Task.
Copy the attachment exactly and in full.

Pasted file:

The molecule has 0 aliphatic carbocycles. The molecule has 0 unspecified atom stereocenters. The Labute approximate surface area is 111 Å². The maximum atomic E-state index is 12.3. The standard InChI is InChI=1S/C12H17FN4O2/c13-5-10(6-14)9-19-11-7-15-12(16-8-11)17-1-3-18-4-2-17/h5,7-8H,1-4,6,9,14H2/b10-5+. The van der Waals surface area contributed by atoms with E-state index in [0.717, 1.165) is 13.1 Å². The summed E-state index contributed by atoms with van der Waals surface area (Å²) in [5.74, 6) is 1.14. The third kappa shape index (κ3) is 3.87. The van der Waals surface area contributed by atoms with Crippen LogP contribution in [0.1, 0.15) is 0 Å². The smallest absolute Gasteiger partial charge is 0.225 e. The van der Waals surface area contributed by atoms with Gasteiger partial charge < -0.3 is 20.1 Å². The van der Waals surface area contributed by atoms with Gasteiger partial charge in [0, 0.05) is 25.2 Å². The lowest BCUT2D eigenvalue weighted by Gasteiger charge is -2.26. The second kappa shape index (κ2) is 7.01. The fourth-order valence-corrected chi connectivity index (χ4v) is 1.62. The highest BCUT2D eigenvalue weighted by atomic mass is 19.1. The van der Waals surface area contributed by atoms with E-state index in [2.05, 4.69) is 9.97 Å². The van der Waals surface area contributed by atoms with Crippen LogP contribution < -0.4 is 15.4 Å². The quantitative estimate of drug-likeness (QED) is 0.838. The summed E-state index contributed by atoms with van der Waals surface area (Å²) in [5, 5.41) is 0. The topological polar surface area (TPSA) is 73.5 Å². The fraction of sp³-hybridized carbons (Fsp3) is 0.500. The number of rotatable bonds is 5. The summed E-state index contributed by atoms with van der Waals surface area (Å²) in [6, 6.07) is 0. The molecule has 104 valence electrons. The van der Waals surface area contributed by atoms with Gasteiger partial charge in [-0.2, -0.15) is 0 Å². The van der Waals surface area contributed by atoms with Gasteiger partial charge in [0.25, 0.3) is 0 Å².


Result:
The molecule has 0 aliphatic carbocycles. The molecule has 0 unspecified atom stereocenters. The Labute approximate surface area is 111 Å². The maximum atomic E-state index is 12.3. The standard InChI is InChI=1S/C12H17FN4O2/c13-5-10(6-14)9-19-11-7-15-12(16-8-11)17-1-3-18-4-2-17/h5,7-8H,1-4,6,9,14H2/b10-5+. The van der Waals surface area contributed by atoms with E-state index in [0.717, 1.165) is 13.1 Å². The summed E-state index contributed by atoms with van der Waals surface area (Å²) in [5.74, 6) is 1.14. The third kappa shape index (κ3) is 3.87. The van der Waals surface area contributed by atoms with Crippen LogP contribution in [0.1, 0.15) is 0 Å². The smallest absolute Gasteiger partial charge is 0.225 e. The van der Waals surface area contributed by atoms with Gasteiger partial charge < -0.3 is 20.1 Å². The van der Waals surface area contributed by atoms with Gasteiger partial charge in [0, 0.05) is 25.2 Å². The lowest BCUT2D eigenvalue weighted by Gasteiger charge is -2.26. The second kappa shape index (κ2) is 7.01. The fourth-order valence-corrected chi connectivity index (χ4v) is 1.62. The highest BCUT2D eigenvalue weighted by atomic mass is 19.1. The van der Waals surface area contributed by atoms with E-state index in [2.05, 4.69) is 9.97 Å². The van der Waals surface area contributed by atoms with Crippen LogP contribution < -0.4 is 15.4 Å². The quantitative estimate of drug-likeness (QED) is 0.838. The summed E-state index contributed by atoms with van der Waals surface area (Å²) in [5, 5.41) is 0. The topological polar surface area (TPSA) is 73.5 Å². The fraction of sp³-hybridized carbons (Fsp3) is 0.500. The number of rotatable bonds is 5. The summed E-state index contributed by atoms with van der Waals surface area (Å²) in [6, 6.07) is 0. The molecule has 104 valence electrons. The van der Waals surface area contributed by atoms with Gasteiger partial charge in [-0.2, -0.15) is 0 Å². The van der Waals surface area contributed by atoms with Gasteiger partial charge in [0.25, 0.3) is 0 Å².